THE EARTH IS NOT ALONE
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Catholic Church Girl, 10, hailed hero after recording herself being sexually abused by parish priest Father Michele Mottola was only arrested this week when the footage was broadcast on a current affairs show in Italy. But science wasn't the only thing that influenced Drake — even current events factor into his calculation.
No, We Haven't Solved The Drake Equation, The Fermi Paradox, Or Whether Humans Are Alone
At the heart of the search for life elsewhere in the universe is the question " Is Earth unique? Stanley discussed the history of humanity's evolving view of its place in the cosmos at the American Physical Society April Meeting on Saturday April 16 , in a session focused on recent discoveries in planetary science. Humans once thought that the Earth was not only unique, but at the center of the entire universe, Stanley said.
Scientific investigations eventually showed that our planet is not even at the center of its own solar system — it is one of seven other planets and many smaller bodies orbiting the sun.
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On the other hand, in the last 20 years, scientists have discovered thousands of planets around other stars, and most of those planets are not like Earth they're big and gaseous, like Jupiter. And most solar systems are not like Earth's solar system big planets orbit close to their parent star, whereas in Earth's solar system, the large planets orbit further out.
Does this suggest that Earth is unique? Stanley said that currently, this question is difficult to answer, because telescopes that search for exoplanets have a selection bias toward large, gas giant planets that orbit very close to their parent stars. With current technologies, these types of planets are easier to detect. With that in mind, scientists are still trying to estimate how many rocky and Earth-like planets are out there. By one estimation, for every grain of sand on Earth, there could be as many as 10 Earth-like planets in the universe.
That's according to Peter Behroozi, a Hubble fellow at the University of California, Berkeley, who presented during the same session as Stanley. Of course, it is important to remember that the universe is a very big place, and at the moment scientists can search for life only on planets within the Milky Way galaxy. Behroozi is working to link galaxy formation with planet formation.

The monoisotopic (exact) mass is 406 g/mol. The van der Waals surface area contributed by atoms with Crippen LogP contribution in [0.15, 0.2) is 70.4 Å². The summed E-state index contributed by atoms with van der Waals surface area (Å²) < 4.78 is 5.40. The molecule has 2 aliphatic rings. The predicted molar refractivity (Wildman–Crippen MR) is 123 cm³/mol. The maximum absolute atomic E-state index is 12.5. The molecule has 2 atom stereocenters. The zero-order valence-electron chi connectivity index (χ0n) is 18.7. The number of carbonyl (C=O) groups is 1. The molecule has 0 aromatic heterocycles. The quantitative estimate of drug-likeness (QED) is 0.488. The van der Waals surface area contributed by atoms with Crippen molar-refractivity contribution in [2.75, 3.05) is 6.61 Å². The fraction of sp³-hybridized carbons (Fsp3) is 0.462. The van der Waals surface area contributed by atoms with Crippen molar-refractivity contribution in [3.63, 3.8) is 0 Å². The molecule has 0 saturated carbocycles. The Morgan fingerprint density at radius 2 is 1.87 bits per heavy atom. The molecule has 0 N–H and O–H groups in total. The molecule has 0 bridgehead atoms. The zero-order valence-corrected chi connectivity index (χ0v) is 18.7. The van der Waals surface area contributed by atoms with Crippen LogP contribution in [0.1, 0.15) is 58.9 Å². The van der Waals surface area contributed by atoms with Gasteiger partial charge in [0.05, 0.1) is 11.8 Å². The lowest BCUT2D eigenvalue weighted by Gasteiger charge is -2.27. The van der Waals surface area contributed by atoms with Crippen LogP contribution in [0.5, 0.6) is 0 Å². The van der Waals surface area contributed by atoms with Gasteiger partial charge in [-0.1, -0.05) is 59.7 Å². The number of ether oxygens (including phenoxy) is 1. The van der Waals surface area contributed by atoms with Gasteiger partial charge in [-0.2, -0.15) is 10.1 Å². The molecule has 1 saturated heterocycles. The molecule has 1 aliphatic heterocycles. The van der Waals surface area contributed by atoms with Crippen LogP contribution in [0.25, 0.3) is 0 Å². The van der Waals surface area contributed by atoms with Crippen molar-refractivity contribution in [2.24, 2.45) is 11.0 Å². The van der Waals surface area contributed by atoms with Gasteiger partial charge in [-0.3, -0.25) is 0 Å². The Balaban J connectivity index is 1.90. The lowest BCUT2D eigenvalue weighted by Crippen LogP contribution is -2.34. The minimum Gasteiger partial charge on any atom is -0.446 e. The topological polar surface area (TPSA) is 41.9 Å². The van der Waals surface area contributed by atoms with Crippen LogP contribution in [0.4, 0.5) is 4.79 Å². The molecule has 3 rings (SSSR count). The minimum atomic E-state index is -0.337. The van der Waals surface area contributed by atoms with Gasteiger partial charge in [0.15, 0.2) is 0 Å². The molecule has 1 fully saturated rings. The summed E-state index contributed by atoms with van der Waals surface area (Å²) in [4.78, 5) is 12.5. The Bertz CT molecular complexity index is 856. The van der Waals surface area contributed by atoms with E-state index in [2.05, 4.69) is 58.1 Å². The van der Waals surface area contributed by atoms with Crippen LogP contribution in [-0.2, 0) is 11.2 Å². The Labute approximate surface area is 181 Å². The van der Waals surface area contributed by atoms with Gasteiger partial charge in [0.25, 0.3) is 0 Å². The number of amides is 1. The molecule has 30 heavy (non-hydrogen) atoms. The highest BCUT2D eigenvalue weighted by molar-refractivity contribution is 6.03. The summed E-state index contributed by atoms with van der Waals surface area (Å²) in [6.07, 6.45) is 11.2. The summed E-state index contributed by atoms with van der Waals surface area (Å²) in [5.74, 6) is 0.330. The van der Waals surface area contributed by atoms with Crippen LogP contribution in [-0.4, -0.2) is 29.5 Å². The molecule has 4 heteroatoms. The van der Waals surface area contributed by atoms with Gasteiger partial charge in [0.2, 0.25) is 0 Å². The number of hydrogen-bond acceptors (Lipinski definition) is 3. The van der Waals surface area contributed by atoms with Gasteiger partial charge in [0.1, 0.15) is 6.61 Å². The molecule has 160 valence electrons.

In a paper published in in the Monthly Notices of the Royal Astronomical Socity, he and his co-author showed that larger galaxies produce a greater number of Earth-like planets than do smaller galaxies such as, for example, the Milky Way. But because there are many more Milky Way-size galaxies in the universe, that's where most Earth-like planets in the universe should be found.
Thus, Earth's location in a Milky Way-size galaxy is not unique. This work not only helps scientists make estimations about how many planets are currently in the universe, but how many will form, assuming the universe continues to grow and evolve in the same way it has in the recent past. In the paper, Behroozi and his colleague look far ahead into the future and estimate that "the universe will form over 10 times more planets than currently exist. During his talk, Stanley re-traced the history of humanity's search for life beyond Earth, and showed how people are influenced by their own times and experiences when trying to predict what lies beyond this planet.
Nasa's Kepler telescope finds 10 Earth-like planets: 'We are not alone'
William Herschel, an extremely influential 18th century astronomer, believed that intelligent beings lived on the sun. In the 19th century, mainstream astronomers thought they saw artificial canals built by intelligent creatures on Mars and Venus. Observations of those two planets and the sun by space-based probes have disproved those ideas, but new research has also given rise to updated ideas about how and where life could exist elsewhere in the universe. For example, Stanley said, in the last 40 years, scientists have adopted a broader view of the conditions under which life can exist.
So-called extremophiles are organisms that live in environments that were previously thought inhospitable, like at the bottom of the ocean, under the ice in Antarctica and in areas that receive high doses of radiation. Stanley said many aspects of the Drake equation need updating not only with new scientific evidence, but also with new perspectives.